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Classification of the film Tom of Finland and allegations that the Classification Board is “homophobic”

Classification Board

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An opinion article published on the website Flicks.com.au on 17 October 2017 by Luke Buckmaster claims that the Classification Board is “homophobic” for classifying the film Tom of Finland R 18+ with consumer advice of ‘High impact sexualised imagery and nudity’.

Contrary to the claims of Luke Buckmaster and the reported opinion of Nicolas Whatson, General Manager of Palace Films (the Australian distributor of Tom of Finland), the Board did not classify the film based on a perceived level of “offence”. The Board classified the film in accordance with the Guidelines for the Classification of Films (the Film Guidelines) which are available at www.classification.gov.au/About/Pages/Legislation.aspx.

The Film Guidelines require an assessment of impact of six classifiable elements (themes, violence, sex, coarse language, drug use and nudity); not an assessment of perceived level of “offence”. The Classification Board is of the opinion that the sexualised imagery and nudity in the film is high in viewing impact.

In response to Mr. Buckmaster’s charges in the article that the Classification Board has a “hostile attitude towards homosexual-themed content” and is “homophobic, erotophobic, genophobic and archaic”, it should be noted that, on 9 June 2017, I granted Palace Cinemas’ application seeking a cultural exemption to screen unclassified films, including Tom of Finland, as part of the 2017 Scandinavian Film Festival. Their application included the following screenings of Tom of Finland: 13 screenings in Victoria; 10 screenings in NSW; and 4 screenings in Queensland. Furthermore, at the time of lodging its application for this Festival, Palace Cinemas sought to have me impose R 18+ conditions on the screening of Tom of Finland, which I did.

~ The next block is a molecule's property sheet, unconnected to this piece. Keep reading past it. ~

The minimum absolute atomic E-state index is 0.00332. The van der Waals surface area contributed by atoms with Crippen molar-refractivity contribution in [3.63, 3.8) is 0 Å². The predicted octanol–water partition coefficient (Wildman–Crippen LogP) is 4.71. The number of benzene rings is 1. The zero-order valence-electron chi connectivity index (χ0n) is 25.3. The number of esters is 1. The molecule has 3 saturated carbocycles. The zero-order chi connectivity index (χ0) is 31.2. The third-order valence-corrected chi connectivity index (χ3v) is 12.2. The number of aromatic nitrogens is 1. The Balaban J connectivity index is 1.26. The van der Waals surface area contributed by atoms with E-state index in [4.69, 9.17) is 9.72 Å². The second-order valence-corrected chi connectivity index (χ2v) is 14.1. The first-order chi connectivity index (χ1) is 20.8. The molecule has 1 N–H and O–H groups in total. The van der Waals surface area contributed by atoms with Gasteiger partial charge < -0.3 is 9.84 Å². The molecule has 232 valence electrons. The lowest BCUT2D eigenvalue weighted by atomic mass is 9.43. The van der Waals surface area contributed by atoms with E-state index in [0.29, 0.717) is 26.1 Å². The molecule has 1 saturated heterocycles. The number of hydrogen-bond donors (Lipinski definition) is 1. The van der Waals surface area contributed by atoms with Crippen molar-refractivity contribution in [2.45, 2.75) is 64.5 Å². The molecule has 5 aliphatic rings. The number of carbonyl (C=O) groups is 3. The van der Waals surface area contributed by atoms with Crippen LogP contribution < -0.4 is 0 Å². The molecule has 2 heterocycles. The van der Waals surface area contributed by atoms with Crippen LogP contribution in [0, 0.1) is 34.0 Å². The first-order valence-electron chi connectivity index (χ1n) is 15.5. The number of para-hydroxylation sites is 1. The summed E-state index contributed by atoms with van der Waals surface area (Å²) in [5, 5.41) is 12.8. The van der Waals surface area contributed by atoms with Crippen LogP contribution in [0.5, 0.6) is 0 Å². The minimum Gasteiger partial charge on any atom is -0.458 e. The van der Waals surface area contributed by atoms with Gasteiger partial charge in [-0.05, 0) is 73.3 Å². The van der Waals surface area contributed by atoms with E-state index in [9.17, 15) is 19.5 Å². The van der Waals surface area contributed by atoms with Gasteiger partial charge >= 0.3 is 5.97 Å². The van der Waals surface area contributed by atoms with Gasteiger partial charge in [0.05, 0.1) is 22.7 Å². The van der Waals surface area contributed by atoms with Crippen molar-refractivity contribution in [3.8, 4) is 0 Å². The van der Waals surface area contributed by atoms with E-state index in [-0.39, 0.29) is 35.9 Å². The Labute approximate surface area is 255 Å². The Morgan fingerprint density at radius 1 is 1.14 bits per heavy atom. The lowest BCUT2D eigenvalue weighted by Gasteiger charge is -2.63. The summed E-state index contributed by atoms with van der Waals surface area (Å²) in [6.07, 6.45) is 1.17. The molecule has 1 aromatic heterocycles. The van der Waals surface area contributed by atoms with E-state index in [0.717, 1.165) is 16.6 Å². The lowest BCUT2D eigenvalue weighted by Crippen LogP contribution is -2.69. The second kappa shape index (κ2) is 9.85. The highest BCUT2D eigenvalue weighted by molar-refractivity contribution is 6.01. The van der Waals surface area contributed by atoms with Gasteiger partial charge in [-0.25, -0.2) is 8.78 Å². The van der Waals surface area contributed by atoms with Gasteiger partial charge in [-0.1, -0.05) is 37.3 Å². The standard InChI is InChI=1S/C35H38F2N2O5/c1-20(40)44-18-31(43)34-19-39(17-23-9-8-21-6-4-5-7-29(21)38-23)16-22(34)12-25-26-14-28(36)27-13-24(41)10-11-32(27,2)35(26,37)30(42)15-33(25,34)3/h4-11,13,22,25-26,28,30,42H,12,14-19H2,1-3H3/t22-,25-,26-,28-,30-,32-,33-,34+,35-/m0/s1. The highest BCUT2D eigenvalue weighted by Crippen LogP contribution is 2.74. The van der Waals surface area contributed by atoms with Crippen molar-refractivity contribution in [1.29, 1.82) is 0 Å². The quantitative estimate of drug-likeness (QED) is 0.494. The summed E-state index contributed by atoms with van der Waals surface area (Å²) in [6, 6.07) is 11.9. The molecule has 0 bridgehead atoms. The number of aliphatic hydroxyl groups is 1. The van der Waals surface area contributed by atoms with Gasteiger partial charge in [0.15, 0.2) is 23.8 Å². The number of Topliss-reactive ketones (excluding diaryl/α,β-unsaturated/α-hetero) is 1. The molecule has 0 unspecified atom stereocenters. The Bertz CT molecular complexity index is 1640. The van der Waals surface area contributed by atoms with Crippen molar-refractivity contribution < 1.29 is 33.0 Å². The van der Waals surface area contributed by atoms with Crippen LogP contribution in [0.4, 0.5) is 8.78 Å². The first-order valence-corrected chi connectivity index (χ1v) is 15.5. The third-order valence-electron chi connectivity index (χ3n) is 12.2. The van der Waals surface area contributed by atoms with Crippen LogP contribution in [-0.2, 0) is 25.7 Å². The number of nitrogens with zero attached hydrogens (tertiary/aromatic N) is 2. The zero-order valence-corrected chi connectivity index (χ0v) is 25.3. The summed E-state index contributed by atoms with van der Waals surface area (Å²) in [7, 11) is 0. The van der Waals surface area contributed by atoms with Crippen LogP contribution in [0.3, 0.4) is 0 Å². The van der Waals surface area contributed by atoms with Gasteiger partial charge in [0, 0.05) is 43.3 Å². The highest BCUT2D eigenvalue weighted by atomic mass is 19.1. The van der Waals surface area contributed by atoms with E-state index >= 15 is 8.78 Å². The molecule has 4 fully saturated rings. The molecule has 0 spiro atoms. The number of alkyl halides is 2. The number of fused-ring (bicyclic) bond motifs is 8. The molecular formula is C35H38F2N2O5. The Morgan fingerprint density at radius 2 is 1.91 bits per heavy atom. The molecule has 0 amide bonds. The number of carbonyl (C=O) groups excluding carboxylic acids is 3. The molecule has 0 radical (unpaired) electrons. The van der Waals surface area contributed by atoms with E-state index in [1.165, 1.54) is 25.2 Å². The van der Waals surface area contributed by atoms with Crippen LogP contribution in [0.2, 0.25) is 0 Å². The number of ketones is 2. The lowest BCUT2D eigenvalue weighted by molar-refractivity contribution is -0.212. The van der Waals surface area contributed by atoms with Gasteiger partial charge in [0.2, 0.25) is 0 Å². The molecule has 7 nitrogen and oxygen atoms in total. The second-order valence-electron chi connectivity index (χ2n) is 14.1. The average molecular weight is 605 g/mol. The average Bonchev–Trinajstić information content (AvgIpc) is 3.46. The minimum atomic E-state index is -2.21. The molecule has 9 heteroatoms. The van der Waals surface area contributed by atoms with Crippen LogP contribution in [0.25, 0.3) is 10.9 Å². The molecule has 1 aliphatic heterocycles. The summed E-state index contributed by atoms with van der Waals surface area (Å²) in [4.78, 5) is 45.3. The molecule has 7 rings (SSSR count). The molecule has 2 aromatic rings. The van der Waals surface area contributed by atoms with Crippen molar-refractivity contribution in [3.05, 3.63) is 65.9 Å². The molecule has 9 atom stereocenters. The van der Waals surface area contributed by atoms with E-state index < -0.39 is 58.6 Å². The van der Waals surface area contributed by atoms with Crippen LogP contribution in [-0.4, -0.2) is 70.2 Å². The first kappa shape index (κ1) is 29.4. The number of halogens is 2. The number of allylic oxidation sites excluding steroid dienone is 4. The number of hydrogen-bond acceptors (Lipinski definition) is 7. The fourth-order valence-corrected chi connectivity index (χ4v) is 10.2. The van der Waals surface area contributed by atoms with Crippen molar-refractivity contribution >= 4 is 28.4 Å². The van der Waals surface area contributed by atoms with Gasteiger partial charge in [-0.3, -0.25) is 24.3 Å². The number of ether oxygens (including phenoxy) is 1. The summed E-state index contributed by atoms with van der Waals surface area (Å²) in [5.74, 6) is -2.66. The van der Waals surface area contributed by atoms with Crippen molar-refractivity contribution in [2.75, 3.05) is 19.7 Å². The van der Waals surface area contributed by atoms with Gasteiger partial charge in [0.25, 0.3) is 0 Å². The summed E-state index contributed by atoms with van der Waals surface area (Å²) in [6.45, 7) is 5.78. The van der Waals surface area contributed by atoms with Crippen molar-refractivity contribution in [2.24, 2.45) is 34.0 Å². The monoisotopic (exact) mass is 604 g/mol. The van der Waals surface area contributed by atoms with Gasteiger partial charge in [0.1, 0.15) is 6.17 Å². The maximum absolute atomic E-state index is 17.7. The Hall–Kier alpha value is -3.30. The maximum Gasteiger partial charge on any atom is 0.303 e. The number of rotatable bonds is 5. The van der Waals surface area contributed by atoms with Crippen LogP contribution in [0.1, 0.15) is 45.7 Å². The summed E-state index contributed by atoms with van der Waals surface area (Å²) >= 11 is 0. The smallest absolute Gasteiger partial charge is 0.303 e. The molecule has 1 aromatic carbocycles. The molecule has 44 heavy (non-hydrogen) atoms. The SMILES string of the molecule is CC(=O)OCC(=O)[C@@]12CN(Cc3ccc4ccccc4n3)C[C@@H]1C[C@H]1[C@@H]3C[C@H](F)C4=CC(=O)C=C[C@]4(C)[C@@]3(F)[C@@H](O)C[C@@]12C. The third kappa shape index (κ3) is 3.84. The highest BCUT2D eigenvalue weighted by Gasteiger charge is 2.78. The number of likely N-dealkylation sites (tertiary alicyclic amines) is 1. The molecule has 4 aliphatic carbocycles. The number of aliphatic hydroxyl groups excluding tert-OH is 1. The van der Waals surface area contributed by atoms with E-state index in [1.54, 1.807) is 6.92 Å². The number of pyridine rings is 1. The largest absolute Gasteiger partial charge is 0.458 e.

Mr Buckmaster also incorrectly states that the Classification Board “don’t even look at content broadcast by the streaming giant” Netflix, alleging that it classifies its own content. On 7 December 2016, Senator Mitch Fifield, Minister for Communications and the Arts, advised that the Turnbull Government had announced a 12-month pilot of a classification tool to streamline the classification of Netflix content in Australia.  The Minister stated, “During the pilot, a broad range of classification decisions will be reviewed by the Classification Board to assess the integrity of the tool and ensure that ratings delivered by the tool meet Australian community standards. If needed, the Board has the power to revoke classifications made by the Netflix tool and replace them with its own decisions.” This pilot is on-going.

Margaret Anderson
Acting Director
Classification Board